Child’s play

Yesterday evening the lovely S was telling me about an American childrens pony club-type book she had started reading.

In a nutshell she’s disappointed.

It seems that the cover and the blurb were better reads than the content.

Unsurprisingly.

I say ‘unsurprisingly’because I’ve read many American childrens pony club-type books and without exception they’ve all been rubbish.

Perhaps I should say trash?

Two reasons.

Firstly the language.

Wilde was right when he said of the US and UK two nations divided by a common tongue.

The technical terminology in the two equine worlds is different; what should be obvious similarities, umm, aren’t.

The foreign language leaves this reader cold. Or out in the.

Secondly the writing.

It’s as if the Americans can’t write quality fiction for children.

This, I believe, is why the US in particular has gone Potter Mad when even the Harry Potter books aren’t brilliantly written.

So having finished speaking with the lovely S I went hard-disk mining.

Sure enough, tucked away in a dark, dingy and very dusty corner of my laptop I found a small file containing two complete short stories that I wrote for my daughter in November 2005.

I’ll admit that neither is award-winningly written but, in mitigation, they were hastily created for a noisily demanding, frighteningly bright (too bright!) eight-year-old.

The first story (little more than an introduction to the two main characters) is just over 200 words.

The second (the two friends go on a holiday and have fun) is around 1,200 words.

There’s a third but it’s unfinished.

Well.

Now I’ve found them…

What do I do next?

I ask this question because I’m so completely overburdened with all this free time I have don’t have.

Having one’s ego stroked

This isn’t vanity.

I know where my qualities are, and my physical appearance isn’t that place.

So…

On Saturday evening S and I went shopping at Morrison’s in Bromsgrove.

Wow, what a couple of really wild, crazy kids we are, huh? Shopping at Morrison’s in Bromsgrove on a Saturday night?

How cool are we?

Not very, obviously.

Anyway…

S was wearing smart work clothes. I was wearing (naturally enough) a T-shirt, pair of jodhpurs and the almost ever-present wellies.

As S and I approached the door to the store (poet!) from one direction a mother and her 10-year-old daughter approached from the other, coming towards us.

The daughter checked me out.

I mean she stared full-on at my crotch.

Two things:

1. I don’t mind being checked out; it’s a vanity thing, I like having my ego stroked and being ogled in a favourable way is a hardcore case of ego-stroking.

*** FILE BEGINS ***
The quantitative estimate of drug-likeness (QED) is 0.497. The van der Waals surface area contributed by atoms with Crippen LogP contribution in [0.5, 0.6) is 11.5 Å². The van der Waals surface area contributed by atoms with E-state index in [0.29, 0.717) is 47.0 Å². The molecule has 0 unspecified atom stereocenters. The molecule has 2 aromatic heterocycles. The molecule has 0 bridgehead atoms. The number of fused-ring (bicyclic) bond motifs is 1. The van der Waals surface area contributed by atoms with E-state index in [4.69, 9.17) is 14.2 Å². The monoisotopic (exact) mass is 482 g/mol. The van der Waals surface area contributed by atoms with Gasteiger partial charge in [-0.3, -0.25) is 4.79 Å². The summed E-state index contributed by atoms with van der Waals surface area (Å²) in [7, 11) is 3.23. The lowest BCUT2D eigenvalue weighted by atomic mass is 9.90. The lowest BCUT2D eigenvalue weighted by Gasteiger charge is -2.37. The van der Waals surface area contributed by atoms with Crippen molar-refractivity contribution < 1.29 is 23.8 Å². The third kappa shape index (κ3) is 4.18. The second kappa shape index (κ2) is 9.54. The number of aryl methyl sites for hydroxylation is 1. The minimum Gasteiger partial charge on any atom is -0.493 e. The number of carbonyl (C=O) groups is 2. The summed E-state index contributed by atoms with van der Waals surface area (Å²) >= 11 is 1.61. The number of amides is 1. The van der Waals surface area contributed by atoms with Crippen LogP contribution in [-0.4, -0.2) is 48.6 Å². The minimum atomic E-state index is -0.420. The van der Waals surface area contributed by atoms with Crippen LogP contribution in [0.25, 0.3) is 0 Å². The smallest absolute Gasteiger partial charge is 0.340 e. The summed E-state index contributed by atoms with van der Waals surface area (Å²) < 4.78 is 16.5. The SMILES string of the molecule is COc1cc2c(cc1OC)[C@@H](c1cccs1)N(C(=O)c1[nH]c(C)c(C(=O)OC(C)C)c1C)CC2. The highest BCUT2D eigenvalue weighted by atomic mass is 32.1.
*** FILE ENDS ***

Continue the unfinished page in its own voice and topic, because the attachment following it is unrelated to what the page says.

2. I found it disturbing to be checked out by a 10-year-old girl. No, really! Disturbing! I’ve been told that wearing jodhpurs brings things to the fore (so to speak), and I’m kinda used to being checked out because of that.

But by a 10-year-old girl?

Disturbing.

Really!

Dichotomy, dykeotomy…

To read or to write?  That is the question…

When the ‘staying awake in the evening’ gene kicks in (rare!) I usually read.

This gene is different to the ‘Hey look, it’s evening and you’re eating pizza/pasta/something peculiar you’ve cooked (delete as applicable), why the hell aren’t you reading something?’ gene that kicks in after work (frequently!).

I deal with the latter gene by reading; by reading anything I can put my hands on in the kitchen (because I’m too lazy to go upstairs to get a book).

I deal with the former by…

Well that’s it, you see; I’m not terribly sure how I deal with the former.

I have these massive compulsions to write (even rarer than rare!) and when they bite/strike/tickle my fancy (more appropriate deleting) the laptop comes out regardless of what’s on the clockface.

But lately the ‘right! I’m in bed now, don’t feel like sleeping in the least, so let’s get that copy of Suite Francaise that I’ve been stuck on page 16 for the last two weeks out and have a bloody good read’ gene seems to be broken.

Because, last night, no sooner had I flicked on Radcliffe & Maconie (BBC Radio 2’s excellent electronic evening entertainment) and picked up the aforementioned book than…

The alarm went off at 05.15.

Bugger.

Fallen asleep again.

Writing for the readership…

It’s appropriate to begin with this…

I’m struggling with a piece of work for a customer in London.

I have to write a service level agreement (SLA) which will form a contract between two parts of an organisation that are shifting towards a client/contractor split.

I’ve been given an SLA template – a copy of an existing document – to work from.

It sucks.

It’s one of the most badly written things I’ve ever seen – definitely the worst I’ve had to work with.

So why is it that it’s acceptable for business documentation to be poorly written?

Why do we have lower standards of reader-friendly copy when we pick up a business-related piece of prose?

Awww, c’mon!

It’s not really acceptable at all, is it?

Rise up friends, rise up and strike a blow for business literature (and probably business literacy!)

Burn those badly-worded reports; take out and bury those inartculate, illogically-written briefings.

Rewrite these things, use pith not verbosity by all means, but let’s turn them in to things that are – if not a joy – are at least easy to read!

Oh yes!

🙂